Saturday, February 28, 2009

Mediterranean Diet Data

A new independent clinical study has shown yet again how effective the Mediterranean diet can be to lower the risk of heart disease and to improve overall health.

Women who followed a Mediterranean diet were almost 1/3 less likely to experience heart disease and also 13% less likely to suffer from a stroke when compared to those people whose diets did not follow a Mediterranean pattern.

Read exerpt here.

Thursday, February 26, 2009

Food Labels ... What Food Labels?

You know the food label on the back of all food products?

It's that table of macromolecules that you are required to balance against a standard 2000 Calorie per Day diet

... every day ...

as you separate carbs (good ones versus bad ones),
from your fats (good ones versus bad ones),
and all your vitamin RDAs pro rated against your total daily calorie intake -- which you won't even know until the day is OVER!!??

Given this complexity, the follow study result makes sense.

"About half of consumers never read the nutrition label before purchasing pre-packaged food, according to a new survey".

Understanding of labels was also limited among consumers with only 32 per cent of the population knowing that there is a difference between salt and sodium and only 10 per cent understanding the difference between energy and calories.

Dr Muireann Cullen, Manager of the NHF, said that “Scientific studies have documented over and over again the role a healthy diet plays in dramatically reducing one’s risk of these diseases and at a time when obesity levels are reaching an all time high, the importance of knowing what you are eating cannot be stressed highly enough.


Consumers can sometimes find the information on food packages to be confusing. However, once you learn to read a food label, you’re well on your way to making healthy food choices.”

This is great if you are researcher, and your only job on the planet is to track your macromolecules. The reason for the fall off in "label reading" is simply that normal people with normal lives and normal routines ... cannot take the time or brain power to keep up with it all.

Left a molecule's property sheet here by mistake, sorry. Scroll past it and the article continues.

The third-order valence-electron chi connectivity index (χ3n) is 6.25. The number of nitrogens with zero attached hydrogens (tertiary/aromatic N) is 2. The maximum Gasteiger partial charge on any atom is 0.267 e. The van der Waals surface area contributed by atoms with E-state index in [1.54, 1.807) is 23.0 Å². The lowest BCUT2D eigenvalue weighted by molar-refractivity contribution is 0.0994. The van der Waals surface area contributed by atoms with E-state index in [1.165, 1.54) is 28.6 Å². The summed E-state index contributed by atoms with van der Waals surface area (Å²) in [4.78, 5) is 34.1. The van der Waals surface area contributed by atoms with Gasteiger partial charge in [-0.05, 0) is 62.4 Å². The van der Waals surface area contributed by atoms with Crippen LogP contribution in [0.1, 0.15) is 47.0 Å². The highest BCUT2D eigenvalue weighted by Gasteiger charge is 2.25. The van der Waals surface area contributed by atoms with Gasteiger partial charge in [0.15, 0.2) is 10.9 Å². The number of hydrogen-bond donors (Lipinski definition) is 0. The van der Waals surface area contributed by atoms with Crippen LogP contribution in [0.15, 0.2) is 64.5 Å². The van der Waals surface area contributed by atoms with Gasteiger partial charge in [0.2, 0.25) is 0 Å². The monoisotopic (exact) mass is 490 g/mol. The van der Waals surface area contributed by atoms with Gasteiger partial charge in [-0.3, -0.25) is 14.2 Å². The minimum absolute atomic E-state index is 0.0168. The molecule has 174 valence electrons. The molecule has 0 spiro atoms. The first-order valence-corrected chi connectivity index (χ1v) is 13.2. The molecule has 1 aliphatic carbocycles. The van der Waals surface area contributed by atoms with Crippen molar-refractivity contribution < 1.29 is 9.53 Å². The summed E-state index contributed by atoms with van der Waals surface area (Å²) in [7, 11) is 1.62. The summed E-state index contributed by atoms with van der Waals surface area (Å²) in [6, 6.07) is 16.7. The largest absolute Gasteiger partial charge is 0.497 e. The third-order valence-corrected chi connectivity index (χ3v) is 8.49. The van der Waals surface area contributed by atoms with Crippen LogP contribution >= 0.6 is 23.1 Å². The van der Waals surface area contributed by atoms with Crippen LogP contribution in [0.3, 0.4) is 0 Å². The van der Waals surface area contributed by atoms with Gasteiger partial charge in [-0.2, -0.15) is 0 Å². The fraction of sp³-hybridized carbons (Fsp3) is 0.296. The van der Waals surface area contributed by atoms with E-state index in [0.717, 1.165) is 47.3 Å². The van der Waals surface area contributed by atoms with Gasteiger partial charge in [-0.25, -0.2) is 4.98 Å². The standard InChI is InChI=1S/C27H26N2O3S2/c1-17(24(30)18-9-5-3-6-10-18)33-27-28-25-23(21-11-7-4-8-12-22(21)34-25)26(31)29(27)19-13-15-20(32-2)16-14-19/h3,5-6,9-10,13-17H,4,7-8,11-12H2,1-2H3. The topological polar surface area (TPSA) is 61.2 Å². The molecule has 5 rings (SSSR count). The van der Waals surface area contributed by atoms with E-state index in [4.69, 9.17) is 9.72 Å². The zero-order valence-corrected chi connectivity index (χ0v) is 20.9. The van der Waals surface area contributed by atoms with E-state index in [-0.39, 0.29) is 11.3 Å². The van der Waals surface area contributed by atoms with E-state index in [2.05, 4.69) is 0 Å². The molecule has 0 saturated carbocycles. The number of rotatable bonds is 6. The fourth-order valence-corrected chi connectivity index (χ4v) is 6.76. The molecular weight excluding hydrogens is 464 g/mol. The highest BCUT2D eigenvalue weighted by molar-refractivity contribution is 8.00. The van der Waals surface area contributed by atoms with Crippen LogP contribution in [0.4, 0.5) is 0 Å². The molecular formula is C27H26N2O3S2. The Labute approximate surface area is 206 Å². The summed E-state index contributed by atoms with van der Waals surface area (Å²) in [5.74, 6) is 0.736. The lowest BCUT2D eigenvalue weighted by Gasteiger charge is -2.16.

Wednesday, February 25, 2009

Our Kids Need The 3 R's ... Plus 1!!

Remember Recess? For those of us "of a certain age", recess at school was a normal part of the day. This practice, however, has been phased out slowly and steadily over the years.

Now, new research suggests that play (and "down time") may be as important to a child’s academic experience as reading, science and math, and that regular recess, fitness or nature time can influence behavior, concentration and even grades. Read the entire NYTimes article here.

A study published this month in the journal Pediatrics studied the links between recess and classroom behavior among about 11,000 children age 8 and 9. Those who had more than 15 minutes of recess a day showed better behavior in class than those who had little or none.

The lead researcher, Dr. Romina M. Barros, a pediatrician and an assistant clinical professor at the Albert Einstein College of Medicine, said the findings were important because many schools did not view recess as essential to education.

“Sometimes you need data published for people at the educational level to start believing it has an impact,” she said. “We should understand that kids need that break because the brain needs that break.”

Last month, Harvard researchers reported in The Journal of School Health that the more physical fitness tests children passed, the better they did on academic tests. The study, of 1,800 middle school students, suggests that children can benefit academically from physical activity during gym class and recess.

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